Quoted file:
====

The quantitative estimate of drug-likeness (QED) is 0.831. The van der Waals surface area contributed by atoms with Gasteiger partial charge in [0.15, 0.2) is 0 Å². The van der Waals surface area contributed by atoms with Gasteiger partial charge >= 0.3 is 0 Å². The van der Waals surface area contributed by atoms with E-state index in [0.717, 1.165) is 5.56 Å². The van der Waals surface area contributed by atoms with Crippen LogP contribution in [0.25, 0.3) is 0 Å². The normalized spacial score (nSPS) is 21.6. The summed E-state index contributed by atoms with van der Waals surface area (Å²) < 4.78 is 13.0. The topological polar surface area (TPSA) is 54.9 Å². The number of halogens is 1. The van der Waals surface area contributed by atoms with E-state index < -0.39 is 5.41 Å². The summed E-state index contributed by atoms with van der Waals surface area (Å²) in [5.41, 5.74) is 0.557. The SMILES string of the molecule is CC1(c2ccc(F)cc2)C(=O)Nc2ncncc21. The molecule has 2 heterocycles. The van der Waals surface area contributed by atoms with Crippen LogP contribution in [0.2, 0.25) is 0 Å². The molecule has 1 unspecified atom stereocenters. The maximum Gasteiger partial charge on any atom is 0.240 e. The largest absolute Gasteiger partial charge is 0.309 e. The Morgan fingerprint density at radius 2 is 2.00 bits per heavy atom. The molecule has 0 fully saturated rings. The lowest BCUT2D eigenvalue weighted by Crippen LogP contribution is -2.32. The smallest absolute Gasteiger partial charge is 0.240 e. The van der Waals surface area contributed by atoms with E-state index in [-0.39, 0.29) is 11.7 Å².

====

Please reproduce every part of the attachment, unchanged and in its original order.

The quantitative estimate of drug-likeness (QED) is 0.831. The van der Waals surface area contributed by atoms with Gasteiger partial charge in [0.15, 0.2) is 0 Å². The van der Waals surface area contributed by atoms with Gasteiger partial charge >= 0.3 is 0 Å². The van der Waals surface area contributed by atoms with E-state index in [0.717, 1.165) is 5.56 Å². The van der Waals surface area contributed by atoms with Crippen LogP contribution in [0.25, 0.3) is 0 Å². The normalized spacial score (nSPS) is 21.6. The summed E-state index contributed by atoms with van der Waals surface area (Å²) < 4.78 is 13.0. The topological polar surface area (TPSA) is 54.9 Å². The number of halogens is 1. The van der Waals surface area contributed by atoms with E-state index < -0.39 is 5.41 Å². The summed E-state index contributed by atoms with van der Waals surface area (Å²) in [5.41, 5.74) is 0.557. The SMILES string of the molecule is CC1(c2ccc(F)cc2)C(=O)Nc2ncncc21. The molecule has 2 heterocycles. The van der Waals surface area contributed by atoms with Crippen LogP contribution in [0.2, 0.25) is 0 Å². The molecule has 1 unspecified atom stereocenters. The maximum Gasteiger partial charge on any atom is 0.240 e. The largest absolute Gasteiger partial charge is 0.309 e. The Morgan fingerprint density at radius 2 is 2.00 bits per heavy atom. The molecule has 0 fully saturated rings. The lowest BCUT2D eigenvalue weighted by Crippen LogP contribution is -2.32. The smallest absolute Gasteiger partial charge is 0.240 e. The van der Waals surface area contributed by atoms with E-state index in [-0.39, 0.29) is 11.7 Å².